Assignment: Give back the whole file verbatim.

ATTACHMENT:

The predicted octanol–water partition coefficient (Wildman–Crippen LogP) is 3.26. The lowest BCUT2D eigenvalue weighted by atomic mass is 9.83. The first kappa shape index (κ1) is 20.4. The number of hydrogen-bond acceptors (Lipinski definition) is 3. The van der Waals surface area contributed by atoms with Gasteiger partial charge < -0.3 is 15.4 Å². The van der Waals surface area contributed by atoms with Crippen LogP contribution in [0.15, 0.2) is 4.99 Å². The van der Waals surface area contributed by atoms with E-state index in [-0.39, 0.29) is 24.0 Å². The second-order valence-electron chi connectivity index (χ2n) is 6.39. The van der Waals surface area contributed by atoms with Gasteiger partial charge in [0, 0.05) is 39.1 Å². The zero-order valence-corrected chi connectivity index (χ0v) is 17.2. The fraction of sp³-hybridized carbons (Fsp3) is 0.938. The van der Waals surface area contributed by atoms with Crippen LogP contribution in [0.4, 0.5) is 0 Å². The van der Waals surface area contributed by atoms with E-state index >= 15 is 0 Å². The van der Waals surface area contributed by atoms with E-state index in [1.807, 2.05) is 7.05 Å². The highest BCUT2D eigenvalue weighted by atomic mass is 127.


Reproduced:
The predicted octanol–water partition coefficient (Wildman–Crippen LogP) is 3.26. The lowest BCUT2D eigenvalue weighted by atomic mass is 9.83. The first kappa shape index (κ1) is 20.4. The number of hydrogen-bond acceptors (Lipinski definition) is 3. The van der Waals surface area contributed by atoms with Gasteiger partial charge < -0.3 is 15.4 Å². The van der Waals surface area contributed by atoms with Crippen LogP contribution in [0.15, 0.2) is 4.99 Å². The van der Waals surface area contributed by atoms with E-state index in [-0.39, 0.29) is 24.0 Å². The second-order valence-electron chi connectivity index (χ2n) is 6.39. The van der Waals surface area contributed by atoms with Gasteiger partial charge in [0, 0.05) is 39.1 Å². The zero-order valence-corrected chi connectivity index (χ0v) is 17.2. The fraction of sp³-hybridized carbons (Fsp3) is 0.938. The van der Waals surface area contributed by atoms with Crippen LogP contribution in [0.4, 0.5) is 0 Å². The van der Waals surface area contributed by atoms with E-state index >= 15 is 0 Å². The van der Waals surface area contributed by atoms with E-state index in [1.807, 2.05) is 7.05 Å². The highest BCUT2D eigenvalue weighted by atomic mass is 127.